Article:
Fast-Food Delimit-Nation

Organic markets, yoga memberships, wheat germ shakes, nutrition gurus; healthy living has its share of proprietors, yet obesity and diabetes continue to plague our nation.  Blame is often attributed singularly to one factor – trans fat, video games, culture, genetics or marketing – despite the reality of the problem being rooted in a culmination of those facets. 

Over the past year city and state governments have taken strides to better educate (caloric counts on fast food menus) and to protect (banning of trans fats) its citizens.

However, the latest move by the Los Angeles City Council evokes serious questions between personal choice and the publics well being.  Last month the council slapped a cease and desist order on new fast-food restaurants opening in the city’s lowest income neighborhoods.

Championed by council member Jan Perry, the moratorium will be in place until next year, keeping the 32-square mile area of south LA clear of new fast-food establishments designated as stand alone businesses with “a limited menu, items prepared in advance or prepared or heated quickly, no table orders, and food served in disposable wrapping or containers.”

This move, not without its detractors, makes a bold statement in the relationship of health and income.  Of the 900 restaurants in the area, 45 percent of them are fast-food chains.  Councilwoman Perry hopes that a break from fast-food development will give city planners time to thoughtfully consider healthier options in areas designated as “food deserts”, a reference to poorer neighborhoods where fresh groceries are scarce.

“People do not understand what happens in a disenfranchised community,” said Councilwoman Perry.  “The fact remains, there are not a lot of food choices in South L.A.”

Proponents of the ban insist the designation is in the same light as limiting liquor stores and heavy industry in low-income areas.

Of the detractors are concerned entrepreneurs who feel the move could be encroaching on businesses that are not detrimental to public health.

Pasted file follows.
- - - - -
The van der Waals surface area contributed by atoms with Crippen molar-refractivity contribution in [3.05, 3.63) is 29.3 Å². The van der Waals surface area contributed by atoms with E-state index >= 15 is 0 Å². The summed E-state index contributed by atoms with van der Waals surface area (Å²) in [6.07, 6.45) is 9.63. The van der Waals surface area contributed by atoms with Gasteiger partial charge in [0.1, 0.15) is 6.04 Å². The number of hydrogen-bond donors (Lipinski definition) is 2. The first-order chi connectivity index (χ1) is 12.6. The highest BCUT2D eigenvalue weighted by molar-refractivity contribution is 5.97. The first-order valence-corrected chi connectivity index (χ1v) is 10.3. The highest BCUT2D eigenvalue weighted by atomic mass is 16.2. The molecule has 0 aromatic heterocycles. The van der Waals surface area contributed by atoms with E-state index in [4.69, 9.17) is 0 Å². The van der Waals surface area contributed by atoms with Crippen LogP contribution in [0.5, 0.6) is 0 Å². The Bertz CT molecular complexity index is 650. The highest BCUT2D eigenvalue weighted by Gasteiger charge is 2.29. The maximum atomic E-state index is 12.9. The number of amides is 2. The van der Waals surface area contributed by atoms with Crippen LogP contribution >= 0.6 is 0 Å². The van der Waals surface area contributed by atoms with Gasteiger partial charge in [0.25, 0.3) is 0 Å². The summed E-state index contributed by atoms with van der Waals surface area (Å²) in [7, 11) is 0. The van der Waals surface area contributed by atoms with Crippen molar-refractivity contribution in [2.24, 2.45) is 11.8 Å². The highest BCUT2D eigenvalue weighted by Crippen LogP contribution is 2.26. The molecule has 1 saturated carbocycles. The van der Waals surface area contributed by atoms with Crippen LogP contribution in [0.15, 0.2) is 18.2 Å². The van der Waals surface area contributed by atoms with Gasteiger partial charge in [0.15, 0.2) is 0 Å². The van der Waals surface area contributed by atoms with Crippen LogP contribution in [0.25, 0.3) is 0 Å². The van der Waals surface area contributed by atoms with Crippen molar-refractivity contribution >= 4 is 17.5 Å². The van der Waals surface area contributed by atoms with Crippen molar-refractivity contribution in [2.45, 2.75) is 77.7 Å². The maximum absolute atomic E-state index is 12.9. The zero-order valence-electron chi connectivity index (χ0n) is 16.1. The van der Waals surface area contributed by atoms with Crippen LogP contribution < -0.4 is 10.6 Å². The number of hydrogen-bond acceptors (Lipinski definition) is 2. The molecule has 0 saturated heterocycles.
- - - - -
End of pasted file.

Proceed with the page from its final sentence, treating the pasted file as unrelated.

Sue Moore and Larry Bain run soup and hot dog carts in the community using quality ingredients.

“Our policy makers abhor nuance and the subtle but distinct qualities that differentiate fast food from food that can be served fast,” Mr. Bain told then NY Times.

Councilwoman Perry persists that this is not to be an infringement of choice, as the move has come under retaliation from such critics as Joe Hicks, who have called the moratorium, a “meddling into the very minutiae of what people are putting in their mouths.”

In the LA Times, Hicks wrote:

“Her assumption is that the people in South L.A. are incapable of freely making good choices on their own. The finger-wagging inference is that poor black or Latino residents need government to limit their food options or else they’ll make themselves sick. What goes unacknowledged is the ability of fast-food chains to respond to consumers’ needs. In addition to standard burgers and fries, these businesses have already added healthier options to their menus, and now most offer salads, yogurt and fruit.”

Mr. Hicks is correct to cite the offering of salads, yogurt and fruit, but most fast-food chains have offered those items for decades in the face of the increasing epidemic. 

On the contrary, it isn’t prudent to pin the epidemic of obesity and diabetes solely on fast-food chains, although there’s a reason these individuals choose these establishments.  But to call it choice isn’t quite fair either, especially when the options are KFC or McDonalds, and there is a limited budget involved.

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